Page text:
Emily Is Blessed in Tuscany

It rained all night. At least that’s what I thought until I woke up for good and remembered it was the river that runs immediately outside our bedroom window. For many years, the building that is now a guest house harnessed the energy of the river to create electricity that powered the entire city of Loro Ciuffenna, the small mountainous town in Tuscany where we will spend the next week. Before that, it was a flour mill, and before that it was the ironworks that give the building its name, La Ferriera.

We arrived in Loro Ciuffenna yesterday afternoon after a three-hour drive from Rome in a rented Peugeot. The woman behind the counter where we rented the car said we had to pay six Euros per driver. We paid for one driver. “How many steering wheels does a car have?” I asked.

I was intrigued to discover that the few stop signs we saw from the airport to the freeway actually said “Stop” on the same red octagonal-shaped plate as U.S. stop signs, suggesting that the Italians bought U.S. signs at quantity discount or “Stop” is Italian and the U.S. bought Italian signs at a discount.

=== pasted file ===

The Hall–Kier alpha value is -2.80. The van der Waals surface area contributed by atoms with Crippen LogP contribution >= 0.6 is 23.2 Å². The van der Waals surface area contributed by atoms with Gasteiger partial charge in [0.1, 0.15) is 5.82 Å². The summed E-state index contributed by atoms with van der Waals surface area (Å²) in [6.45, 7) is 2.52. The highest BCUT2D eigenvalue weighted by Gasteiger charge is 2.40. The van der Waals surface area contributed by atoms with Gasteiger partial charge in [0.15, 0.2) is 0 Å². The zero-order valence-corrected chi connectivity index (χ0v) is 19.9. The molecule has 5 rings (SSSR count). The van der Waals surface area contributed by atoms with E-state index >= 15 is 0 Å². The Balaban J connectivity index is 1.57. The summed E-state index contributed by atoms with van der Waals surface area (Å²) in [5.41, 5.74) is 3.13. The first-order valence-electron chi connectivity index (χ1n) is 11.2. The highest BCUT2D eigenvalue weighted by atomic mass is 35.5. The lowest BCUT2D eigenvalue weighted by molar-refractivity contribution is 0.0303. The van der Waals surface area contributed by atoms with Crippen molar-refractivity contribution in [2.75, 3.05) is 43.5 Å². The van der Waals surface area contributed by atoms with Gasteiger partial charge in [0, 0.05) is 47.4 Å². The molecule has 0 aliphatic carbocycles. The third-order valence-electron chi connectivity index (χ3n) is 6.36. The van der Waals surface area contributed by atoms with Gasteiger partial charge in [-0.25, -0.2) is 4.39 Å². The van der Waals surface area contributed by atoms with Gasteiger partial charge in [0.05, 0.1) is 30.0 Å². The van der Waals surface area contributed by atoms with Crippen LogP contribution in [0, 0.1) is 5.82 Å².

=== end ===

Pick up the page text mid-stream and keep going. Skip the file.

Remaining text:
The route took us on A1/E35 over roads that were so smooth I couldn’t help but compare them to our Tea Party roads that are falling apart with the rest of our infrastructure so a few billionaires can enjoy more tax breaks. Drivers taking advantage of the superior roads and the absence of police cars sped by us, ignoring the signs every few miles that warned us that we were being watched electronically. We guessed they mailed you your ticket if they caught you and were able to read your license, until we saw a cop on the side of the road writing up his victim.

We saw few billboards. Even most of the trucks didn’t have signs. Italy is not conducive to the alphabet game, we concluded. But the scenery was stunning. The landscape changed from flat lands on both sides but with mountains in the distance to a short stretch of lakes, then cornfields, and then vineyards. On at least four patches of land, sheep were grazing.

Dark clouds held their water most of the way. Only scattered drops fell until we crossed the border from Umbria into Tuscany. Harrie said Tuscany is where the rich used to vacation. Then the poor started saying they visited Tuscany to appear prestigious even though they hadn’t. So the rich stopped going to Tuscany and started going to Umbria.